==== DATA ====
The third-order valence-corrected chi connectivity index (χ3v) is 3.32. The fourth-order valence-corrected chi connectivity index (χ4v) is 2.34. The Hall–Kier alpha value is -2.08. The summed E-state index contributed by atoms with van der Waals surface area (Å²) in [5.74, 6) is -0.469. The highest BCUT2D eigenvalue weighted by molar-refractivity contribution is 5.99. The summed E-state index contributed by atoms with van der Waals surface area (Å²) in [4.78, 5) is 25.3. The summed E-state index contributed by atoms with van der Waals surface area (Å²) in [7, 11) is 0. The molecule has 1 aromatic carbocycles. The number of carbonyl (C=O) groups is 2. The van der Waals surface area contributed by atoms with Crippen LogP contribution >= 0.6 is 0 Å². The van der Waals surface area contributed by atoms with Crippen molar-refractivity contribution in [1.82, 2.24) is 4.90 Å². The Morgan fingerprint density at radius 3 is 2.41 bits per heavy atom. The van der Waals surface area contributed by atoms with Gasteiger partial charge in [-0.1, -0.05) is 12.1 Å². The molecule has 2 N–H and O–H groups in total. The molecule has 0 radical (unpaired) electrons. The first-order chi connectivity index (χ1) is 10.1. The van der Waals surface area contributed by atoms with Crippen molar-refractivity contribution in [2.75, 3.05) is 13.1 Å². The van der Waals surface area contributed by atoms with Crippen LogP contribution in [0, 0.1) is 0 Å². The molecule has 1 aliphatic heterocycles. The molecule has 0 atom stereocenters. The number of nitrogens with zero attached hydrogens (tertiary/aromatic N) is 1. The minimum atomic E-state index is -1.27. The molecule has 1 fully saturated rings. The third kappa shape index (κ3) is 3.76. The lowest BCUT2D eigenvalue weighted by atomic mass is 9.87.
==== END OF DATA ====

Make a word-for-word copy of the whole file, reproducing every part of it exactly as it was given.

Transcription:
The third-order valence-corrected chi connectivity index (χ3v) is 3.32. The fourth-order valence-corrected chi connectivity index (χ4v) is 2.34. The Hall–Kier alpha value is -2.08. The summed E-state index contributed by atoms with van der Waals surface area (Å²) in [5.74, 6) is -0.469. The highest BCUT2D eigenvalue weighted by molar-refractivity contribution is 5.99. The summed E-state index contributed by atoms with van der Waals surface area (Å²) in [4.78, 5) is 25.3. The summed E-state index contributed by atoms with van der Waals surface area (Å²) in [7, 11) is 0. The molecule has 1 aromatic carbocycles. The number of carbonyl (C=O) groups is 2. The van der Waals surface area contributed by atoms with Crippen LogP contribution >= 0.6 is 0 Å². The van der Waals surface area contributed by atoms with Crippen molar-refractivity contribution in [1.82, 2.24) is 4.90 Å². The Morgan fingerprint density at radius 3 is 2.41 bits per heavy atom. The van der Waals surface area contributed by atoms with Gasteiger partial charge in [-0.1, -0.05) is 12.1 Å². The molecule has 2 N–H and O–H groups in total. The molecule has 0 radical (unpaired) electrons. The first-order chi connectivity index (χ1) is 10.1. The van der Waals surface area contributed by atoms with Crippen molar-refractivity contribution in [2.75, 3.05) is 13.1 Å². The van der Waals surface area contributed by atoms with Crippen LogP contribution in [0, 0.1) is 0 Å². The molecule has 1 aliphatic heterocycles. The molecule has 0 atom stereocenters. The number of nitrogens with zero attached hydrogens (tertiary/aromatic N) is 1. The minimum atomic E-state index is -1.27. The molecule has 1 fully saturated rings. The third kappa shape index (κ3) is 3.76. The lowest BCUT2D eigenvalue weighted by atomic mass is 9.87.